The fire festival is held on the 2nd Saturday of January every year at Sumiyoshi Shrine in Moriyama City in Shiga Prefecture. On the same day, another fire festival is held at Katsube Shrine in the city. Both are prefecturally designated as intangible folk cultural properties.
The festivals are based on the story dating back about 800 years. When Emperor Tsuchimikado fell into a critical condition, it turned out that the illness was caused by a huge centipede living in Mt. Mikami. Then Fujiwara no Hidesato shot three arrows at the same time and they hit the huge centipede. Its head fell into the precinct of Sumiyoshi Shrine, the body into Katsube Shrine and the tail onto the ground near Karahashi Bridge in Seta village. The parts of the body were burned down at the places they fell; hereby the festivals are held at the two shrines.
On the morning of the festival day, the Shinto ritual and the arrow shooting ceremony are held at the shrine. Then the huge straw torch is brought into the precinct by men in loincloth in the evening. The torch is about 6 m long and weighs about 40 kg.
The men set the fire to the torch and dance wildly around the blazing fire with the powerful calls of “Heiyu! Heiyu!” which means “May an illness be cured!”
Niigata Festival is held in Niigata City, Niigata Prefecture on the 1st Friday to Sunday in August every year. The festival was first held in 1955 as the integration of the four traditional festivals; Sumiyoshi Festival, Kawa-biraki, the Shoko Festival and the Kaiko-kinen Festival.
Sumiyoshi Festival originates in the procession of the deity transformed from Sumiyoshi Shrine in Osaka to this town by a kaisen-donya (a cargo boat owner and distributor) to pray for navigation safety in 1726.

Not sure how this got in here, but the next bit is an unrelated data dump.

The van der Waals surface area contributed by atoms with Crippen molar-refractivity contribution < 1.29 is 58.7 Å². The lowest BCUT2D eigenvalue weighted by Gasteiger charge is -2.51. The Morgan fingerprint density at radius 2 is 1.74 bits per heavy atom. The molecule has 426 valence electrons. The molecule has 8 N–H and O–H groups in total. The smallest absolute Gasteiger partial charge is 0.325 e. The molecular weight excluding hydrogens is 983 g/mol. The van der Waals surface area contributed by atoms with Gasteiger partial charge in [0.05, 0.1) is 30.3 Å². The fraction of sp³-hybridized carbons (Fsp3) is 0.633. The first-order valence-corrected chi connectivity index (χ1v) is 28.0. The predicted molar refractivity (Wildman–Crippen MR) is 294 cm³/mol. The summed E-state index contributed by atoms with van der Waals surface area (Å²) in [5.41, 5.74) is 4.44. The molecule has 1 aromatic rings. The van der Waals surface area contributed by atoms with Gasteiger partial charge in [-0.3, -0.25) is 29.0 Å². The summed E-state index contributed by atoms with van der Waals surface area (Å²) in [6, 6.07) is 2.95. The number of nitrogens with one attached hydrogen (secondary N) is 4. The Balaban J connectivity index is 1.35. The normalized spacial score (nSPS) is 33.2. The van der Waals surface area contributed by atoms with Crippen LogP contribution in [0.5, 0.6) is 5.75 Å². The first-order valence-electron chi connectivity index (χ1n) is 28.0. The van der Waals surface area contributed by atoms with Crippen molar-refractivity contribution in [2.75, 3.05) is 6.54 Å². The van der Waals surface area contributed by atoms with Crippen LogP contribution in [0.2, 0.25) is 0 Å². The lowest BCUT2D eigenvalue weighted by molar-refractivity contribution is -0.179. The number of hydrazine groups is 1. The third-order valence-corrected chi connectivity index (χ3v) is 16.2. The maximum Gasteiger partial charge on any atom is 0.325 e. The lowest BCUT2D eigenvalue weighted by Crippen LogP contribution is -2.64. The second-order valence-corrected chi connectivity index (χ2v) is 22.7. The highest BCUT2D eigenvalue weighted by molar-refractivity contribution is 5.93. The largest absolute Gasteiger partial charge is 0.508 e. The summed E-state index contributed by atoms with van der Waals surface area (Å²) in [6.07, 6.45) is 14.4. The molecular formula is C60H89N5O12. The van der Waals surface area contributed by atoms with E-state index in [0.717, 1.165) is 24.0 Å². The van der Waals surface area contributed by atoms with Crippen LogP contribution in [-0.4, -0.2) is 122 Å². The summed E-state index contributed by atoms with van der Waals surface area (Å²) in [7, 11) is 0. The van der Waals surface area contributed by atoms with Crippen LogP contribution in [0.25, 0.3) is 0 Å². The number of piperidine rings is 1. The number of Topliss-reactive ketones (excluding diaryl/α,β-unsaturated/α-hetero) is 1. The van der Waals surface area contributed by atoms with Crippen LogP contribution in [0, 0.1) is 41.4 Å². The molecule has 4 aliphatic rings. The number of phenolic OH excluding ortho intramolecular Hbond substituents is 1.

The Kawa-biraki (River Opening) originates in the fireworks display held in 1910 on the riverbank down from the Bandai Bridge over the Shinano River in hope for the reconstruction of the city, which had been destroyed by a big fire.
The Shoko (Commerce and Industry) Festival was first held in the fall of 1929, when the advertisement parade was performed in order to promote the commercial business of the city.
The Kaiko-kinen (Harbor Opening Anniversary) Festival was first held in 1930 as the 60th anniversary of the construction of Niigata Harbor. The exhibition of the documents concerning the harbor and the local product fair were held at that time.
Today elements of the four festivals are finely integrated into a large citizen festival. The highlight is the Grand Folk Song Dance Parade, in which 30,000 dancers in teams wearing matching yukata dance around the city. It is said to be Japan’s biggest folk song dance parade.
Sumiyoshi Shrine in Erimo Town is located in Hon-cho Erimo-cho, Horiizumi, Hokkaido and enshrines Sokotsutsuno Ominokoto, Nakatsutsuno Ominokoto and Uwatsutsuno Ominokoto.
Its origin dates back to 1814 when a shrine was built on Sumiyoshi Mountain (north of the present location) to pray for safety and a good catch at local fishing grounds.